Improve Middle School Teaching with Technology

In 1801, a new technology literally revolutionized teaching overnight. It was called the blackboard. That’s not the kind of educational technology we think of as revolutionizing middle school nowadays. Today’s game-changing technology requires a bit more than wall space and chalk.

Here are some tips for how teachers can use devices, apps and software to improve middle school lessons.

Use the Tool; Don’t Let the Tool Use You

“The biggest mistake I think teachers make with technology is using it bell-to-bell — that’s a recipe for disaster,” says Oona Abrams, English Language Arts teacher for The School District of the Chathams in Chatham, NJ. “As one of my late mentors used to say, ‘I love my microwave, but I’m not going to cook a steak in it.’”

An interesting question to ask yourself is this: “Would this lesson be just as effective without technology?” If the answer is “yes,” don’t use technology. But if you dream up something that really can’t be done any other way, chances are good you’ve got an idea that would benefit from technology.

Connect Classroom Tech to Personal Tech

“Since we know that most teens can access the Internet outside of school, we need to design assignments and assessments that are congruent with what we can do inside and outside the classroom,” says Troy Hicks, author of The Digital Writing Workshop and associate professor of English at Central Michigan University in Mt. Pleasant, MI.

Along with an interest survey of your students, conduct a technology-use survey. Ask kids to tell you what kinds of technology they have access to and how they use it. Then look for patterns in how they use the technology they own so you can leverage that in your teaching. For example, if many of your students send messages on Twitter, show them how to follow trending topics related to world events using the #Discover feature.

Use Video for Additional Instruction

“After teaching my class a new skill, I might ask them to apply it in small groups,” says Angie Kenley, English Language Arts content specialist for Abilene Independent School District in Abilene, TX. “But often, some kids don’t master the objective or they develop slight misconceptions. This used to be a serious problem, but now I can give kids tablets and they can watch a student-created video about the objective. Sometimes kids can explain things better to other kids than I can.”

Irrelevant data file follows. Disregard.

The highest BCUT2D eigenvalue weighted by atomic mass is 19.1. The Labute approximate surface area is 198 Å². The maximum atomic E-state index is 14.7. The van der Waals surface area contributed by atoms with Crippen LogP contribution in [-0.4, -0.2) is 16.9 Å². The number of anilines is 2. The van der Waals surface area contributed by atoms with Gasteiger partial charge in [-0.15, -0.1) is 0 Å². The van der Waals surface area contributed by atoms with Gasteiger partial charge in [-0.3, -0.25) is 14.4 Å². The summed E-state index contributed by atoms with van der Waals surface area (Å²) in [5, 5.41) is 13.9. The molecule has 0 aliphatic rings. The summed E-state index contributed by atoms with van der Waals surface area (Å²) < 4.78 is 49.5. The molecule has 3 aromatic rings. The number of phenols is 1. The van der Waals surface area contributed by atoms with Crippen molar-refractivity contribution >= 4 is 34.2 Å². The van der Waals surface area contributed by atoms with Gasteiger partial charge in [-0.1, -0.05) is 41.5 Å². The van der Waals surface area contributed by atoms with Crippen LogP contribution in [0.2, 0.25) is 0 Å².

Kenley successfully executed a “flipped classroom” approach last year. She recorded her lessons on digital video and had the kids watch them outside of class to facilitate deeper work in class. You can also tape yourself as a means of providing personal feedback to students or to record procedures and messages for those times a sub or student teacher is running your room.

Kenley’s students also became capable video producers in order to showcase their own work in similar fashion. If production is a problem, you can bet there will always be a few kids in every class who won’t mind at all running the camera and doing some editing. And all this is easily achieved using a camcorder or the on-board cameras in smartphones, tablets and laptops.

What Matters Most

“I would encourage teachers to talk with their students about the technologies they are already using and work with them to think about appropriate academic uses that will help them understand, analyze and synthesize new ideas and material,” says Hicks. “While many educators think the biggest challenge is getting devices in the hands of every student, I would argue that the true challenge is working with students to shift their mindsets. Computers, tablets and smartphones aren’t merely replacements for paper or textbooks. They’re unique devices that offer us opportunities to think deeply, communicate broadly and collaborate easily both inside and outside our classrooms.”

There’s little doubt that technology is a significant force in education. But even the greatest minds of our age believe that technology alone is not enough to inspire and engage young minds. As Apple Computer founder Steve Jobs said, “What's important is that you have faith in people, that they're basically good and smart, and that if you give them tools, they'll do wonderful things with them.” Isn’t that the ultimate technology lesson we can teach our middle school students?

Steve Peha is the founder of Teaching That Makes Sense, Inc., a North Carolina–based consultancy specializing in innovative approaches to educational change. In addition to working in hundreds of schools and teaching in thousands of classrooms, he is also an award-winning writer and educational software developer. Follow Steve on Google+.

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